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Look, there are a lot of comics out there. Too many. We can never hope to have in-depth conversations about all of them. But, we sure can round up some of the more noteworthy titles we didn’t get around to from the week. Today, we discuss Barrier 2, Jughead 9, The Woods 25, Kill or Be Killed 2, and Star Wars: Poe Dameron 6. Also, come back on Tuesday for our discussion of Alters 1 and on Wednesday for our discussions of Glitterbomb 1 and Paper Girls 9! As always, this article contains SPOILERS.

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Doctor Strange 11

Alternating Currents: Doctor Strange 11, Taylor and Drew

Today, Taylor and Drew are discussing Doctor Strange 11, originally released September 7th, 2016. As always, this article containers SPOILERS.

Taylor: To say that modern movie making has changed the course of comic books would be an understatement. Once wrongfully believed to be the bastion of solely nerds and misfits, the world of comics has now opened up to broader audiences with the wide appeal and easy entry point movies have offer. It’s easy to assume that the scripts for these movies are plundered from the rich depths of over a half a century of serial publication, but that assumption wouldn’t be entirely accurate. As the Civil War movie shows, movies frequently influence their panelled brethren. The Civil War II comic event, while totally independent from the movie, certainly has been influenced by the film, and that comes as no surprise. Marvel has money to make. And though it’s true that the Civil War movie was based on an earlier comic, it’s clear to see that movies, for better or worse, are influencing comics. There is no better example of this than Doctor Strange 11.

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Astonishing Ant-Man 11

Alternating Currents: Astonishing Ant-Man 11, Drew and Taylor

Today, Drew and Taylor are discussing Astonishing Ant-Man 11, originally released August 31, 2016. As always, this article contains SPOILERS.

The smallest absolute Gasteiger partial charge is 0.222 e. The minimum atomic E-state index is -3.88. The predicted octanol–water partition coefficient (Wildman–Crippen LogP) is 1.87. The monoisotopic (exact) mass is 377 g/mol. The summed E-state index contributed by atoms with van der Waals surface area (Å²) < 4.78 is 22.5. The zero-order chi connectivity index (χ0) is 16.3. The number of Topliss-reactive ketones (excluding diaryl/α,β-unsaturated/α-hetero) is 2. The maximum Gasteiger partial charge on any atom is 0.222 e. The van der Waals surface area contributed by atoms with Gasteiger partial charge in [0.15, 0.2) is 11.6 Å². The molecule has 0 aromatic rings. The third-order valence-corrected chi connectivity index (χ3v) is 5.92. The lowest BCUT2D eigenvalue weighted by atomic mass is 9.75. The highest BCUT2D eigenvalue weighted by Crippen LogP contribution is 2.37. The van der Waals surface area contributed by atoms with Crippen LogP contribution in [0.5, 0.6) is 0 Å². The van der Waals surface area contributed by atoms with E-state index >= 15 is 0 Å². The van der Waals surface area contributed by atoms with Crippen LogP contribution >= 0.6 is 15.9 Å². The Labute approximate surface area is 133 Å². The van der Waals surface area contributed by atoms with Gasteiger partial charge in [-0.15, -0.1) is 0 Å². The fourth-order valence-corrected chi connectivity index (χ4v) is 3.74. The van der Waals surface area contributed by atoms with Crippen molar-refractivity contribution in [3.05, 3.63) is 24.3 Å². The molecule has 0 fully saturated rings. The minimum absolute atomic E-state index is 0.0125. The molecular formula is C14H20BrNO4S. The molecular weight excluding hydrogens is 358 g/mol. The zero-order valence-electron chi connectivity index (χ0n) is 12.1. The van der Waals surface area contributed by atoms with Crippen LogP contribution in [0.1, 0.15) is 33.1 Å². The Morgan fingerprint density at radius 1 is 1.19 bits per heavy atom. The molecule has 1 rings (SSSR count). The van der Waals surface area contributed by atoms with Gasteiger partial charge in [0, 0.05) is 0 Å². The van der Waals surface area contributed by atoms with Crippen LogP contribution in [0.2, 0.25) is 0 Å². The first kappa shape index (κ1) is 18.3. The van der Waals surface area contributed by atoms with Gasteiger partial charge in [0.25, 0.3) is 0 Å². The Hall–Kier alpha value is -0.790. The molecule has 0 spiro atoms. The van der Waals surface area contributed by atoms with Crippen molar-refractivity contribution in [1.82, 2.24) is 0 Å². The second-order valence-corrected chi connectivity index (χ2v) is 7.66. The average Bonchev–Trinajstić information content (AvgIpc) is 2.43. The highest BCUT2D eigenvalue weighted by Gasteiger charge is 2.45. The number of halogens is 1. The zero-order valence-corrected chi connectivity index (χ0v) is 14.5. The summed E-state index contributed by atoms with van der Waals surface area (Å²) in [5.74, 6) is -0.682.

Drew: When I was 13 or 14, a group of older kids vandalized our high school. They broke in after hours, threw a bunch of furniture off of the roof, and dug a bad word into the grass of the school courtyard. It got a lot of attention, but the vandals were smart enough not to leave any incriminating evidence. Until, that is, they were caught vandalizing a billboard on the other side of town. Being caught red-handed is generally only a sure indicator of guilt for the crime you’re caught doing, but these idiots also happened to have a video camera with them. Oh, right: in the decades before everyone carried a video recording device in their pocket, these knuckleheads went out of their way to create incriminating evidence, bringing along a camcorder to immortalize their crimes. But, you know, not being made out of videotapes, one tape might cover many nights of escapades. Which is to say, the police caught them with a video confession of sorts for the high school vandalism.

It was a remarkable story at the time, but in the years since, as cameraphones proliferated, stories of idiot criminals (usually teens [but not always]) caught with footage of their own criminal acts became more and more common. Sure as selfies and reality tv made navel gazing a way of life, they also created a new kind of criminal: one with the self-directed airtight case against themselves. That’s almost the situation Scott Lang finds himself in, though in his defense, he didn’t know he was being recorded and broadcast around the country. Still, how do you talk your way out of a conviction when there’s video footage of you planning and committing the crime in question? That remains to be seen, but there’s little doubt that Jennifer Walters is the one lawyer who might be able to pull it off. Continue reading